Under the law, loans that do not meet the strict QRM tests will be pushed into a less-favored, higher cost category: Banks and Wall Street securitizers will need to set aside 5 percent of loan balances into reserves to handle possible losses from defaults. This extra capital cost inevitably will be passed on to consumers.
Mortgage industry estimates of the interest rate differential between ultra-safe, QRM-qualifying loans and all others range from three-quarters of 1 percent to three percentage points. In today’s market, this would mean that mortgages that meet the federal agencies’ stringent new standards might go for 5 percent. But all others — the vast majority of today’s conventional loans — could cost anywhere from just under 6 percent to 7 percent and higher.
You can only muster a 10 percent down payment? Tough. You can’t quite fit into the tight confines of the QRM’s debt-to-income ratio rule? Pay up.
Where and when will this all start hitting the marketplace? It won’t change anything much for a while. The proposals are out for public comment through June 10 and won’t likely be put into effect until mid-2012. The agencies’ proposal, though not the legislation, exempts mortgages sold to Fannie Mae and Freddie Mac from the rule as long as both remain under federal conservatorship — a date uncertain. FHA and VA mortgages will not be subject to QRM either.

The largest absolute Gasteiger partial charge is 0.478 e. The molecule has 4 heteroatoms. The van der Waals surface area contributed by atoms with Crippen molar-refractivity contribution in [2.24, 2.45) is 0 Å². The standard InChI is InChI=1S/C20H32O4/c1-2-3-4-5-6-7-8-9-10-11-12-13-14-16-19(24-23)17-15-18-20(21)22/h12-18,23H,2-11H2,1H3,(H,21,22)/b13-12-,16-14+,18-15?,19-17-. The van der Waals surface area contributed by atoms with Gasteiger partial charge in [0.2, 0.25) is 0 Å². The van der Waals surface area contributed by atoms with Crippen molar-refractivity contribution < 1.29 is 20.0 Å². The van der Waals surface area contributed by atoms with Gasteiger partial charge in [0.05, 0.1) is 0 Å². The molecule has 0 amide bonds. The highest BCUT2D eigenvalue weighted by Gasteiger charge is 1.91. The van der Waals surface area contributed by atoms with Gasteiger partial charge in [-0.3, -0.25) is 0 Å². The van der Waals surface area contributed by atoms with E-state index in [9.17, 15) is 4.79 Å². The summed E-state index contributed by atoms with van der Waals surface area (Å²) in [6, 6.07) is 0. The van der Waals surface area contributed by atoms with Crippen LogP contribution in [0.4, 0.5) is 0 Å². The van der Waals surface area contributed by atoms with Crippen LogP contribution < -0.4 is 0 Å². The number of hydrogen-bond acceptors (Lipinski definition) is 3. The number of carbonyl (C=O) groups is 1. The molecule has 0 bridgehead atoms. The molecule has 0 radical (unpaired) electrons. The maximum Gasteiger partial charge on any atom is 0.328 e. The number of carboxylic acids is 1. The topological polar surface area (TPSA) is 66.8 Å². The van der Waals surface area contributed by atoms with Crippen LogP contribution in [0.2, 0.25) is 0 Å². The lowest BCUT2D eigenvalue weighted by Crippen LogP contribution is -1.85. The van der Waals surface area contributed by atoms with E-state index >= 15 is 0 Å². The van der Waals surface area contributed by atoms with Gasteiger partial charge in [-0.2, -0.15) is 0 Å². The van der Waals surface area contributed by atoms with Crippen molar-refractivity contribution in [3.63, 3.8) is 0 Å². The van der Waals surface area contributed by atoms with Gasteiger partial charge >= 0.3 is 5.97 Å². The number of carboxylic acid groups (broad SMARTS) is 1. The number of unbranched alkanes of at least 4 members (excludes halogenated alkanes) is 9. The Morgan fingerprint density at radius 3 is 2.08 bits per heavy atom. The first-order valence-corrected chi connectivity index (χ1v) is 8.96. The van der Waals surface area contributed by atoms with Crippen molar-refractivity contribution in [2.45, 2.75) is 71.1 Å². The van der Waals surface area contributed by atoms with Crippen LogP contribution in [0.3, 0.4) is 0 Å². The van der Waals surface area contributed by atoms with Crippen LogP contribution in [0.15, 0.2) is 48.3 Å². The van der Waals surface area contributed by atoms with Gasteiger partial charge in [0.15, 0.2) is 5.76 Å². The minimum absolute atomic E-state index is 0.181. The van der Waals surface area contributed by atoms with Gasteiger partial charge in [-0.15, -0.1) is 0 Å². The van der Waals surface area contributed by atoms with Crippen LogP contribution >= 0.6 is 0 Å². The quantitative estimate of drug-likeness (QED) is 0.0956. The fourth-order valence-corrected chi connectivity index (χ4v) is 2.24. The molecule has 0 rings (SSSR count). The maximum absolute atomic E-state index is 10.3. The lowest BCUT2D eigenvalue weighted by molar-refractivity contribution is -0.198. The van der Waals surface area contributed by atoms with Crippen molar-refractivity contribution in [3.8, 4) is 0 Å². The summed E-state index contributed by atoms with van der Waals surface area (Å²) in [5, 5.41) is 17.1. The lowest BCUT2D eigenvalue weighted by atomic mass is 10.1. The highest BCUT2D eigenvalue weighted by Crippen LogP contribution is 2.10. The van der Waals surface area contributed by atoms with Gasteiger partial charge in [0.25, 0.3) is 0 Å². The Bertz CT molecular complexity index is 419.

Meanwhile, builders, consumer groups, banks, realty agents and others are readying campaigns to convince the regulators and the Obama administration to back off some of their harshest provisions. Michael Calhoun, president of the Center for Responsible Lending, argues that if adopted in its current form, the proposal will make it much tougher for modest-income and minority consumers to ever afford a first home.
Jerry Howard, CEO of the National Association of Home Builders, says the agencies and the administration have strayed far beyond Congress’ intent, and their proposals threaten to wreck any recovery in housing and force millions of Americans to rent rather than to own.
“I think we’re in for a hell of a fight,” he says
Kenneth Harney is executive director of the National Real Estate Development Center.
What NOT to do before buying a home
Published by James Troia on Friday February 18, 2011 10:44 AM
For buyers who have the intention of purchasing within the next six months, it’s important to get the finances in order and set a reasonable plan to make your purchase achievable. However, there are also a few things one should not do when preparing to enter the buying process. To ensure a smooth process, you’ll want to avoid the following:
Stay away from making any other large purchase of any kind — especially a new car. Even if you have accumulated the savings to cover it responsibly, control the desire to spend. “A large purchase, a car or otherwise, can affect your mortgage terms when the time comes to seek financing,” says Matthew Rand, Managing Partner of Better Homes and Gardens Rand Realty. After applications are submitted and the numbers are crunched, your extra loan payment will affect the terms you wind up receiving when all is said and done. “The less complicated your finances appear to the loan officer, the better off you will be.”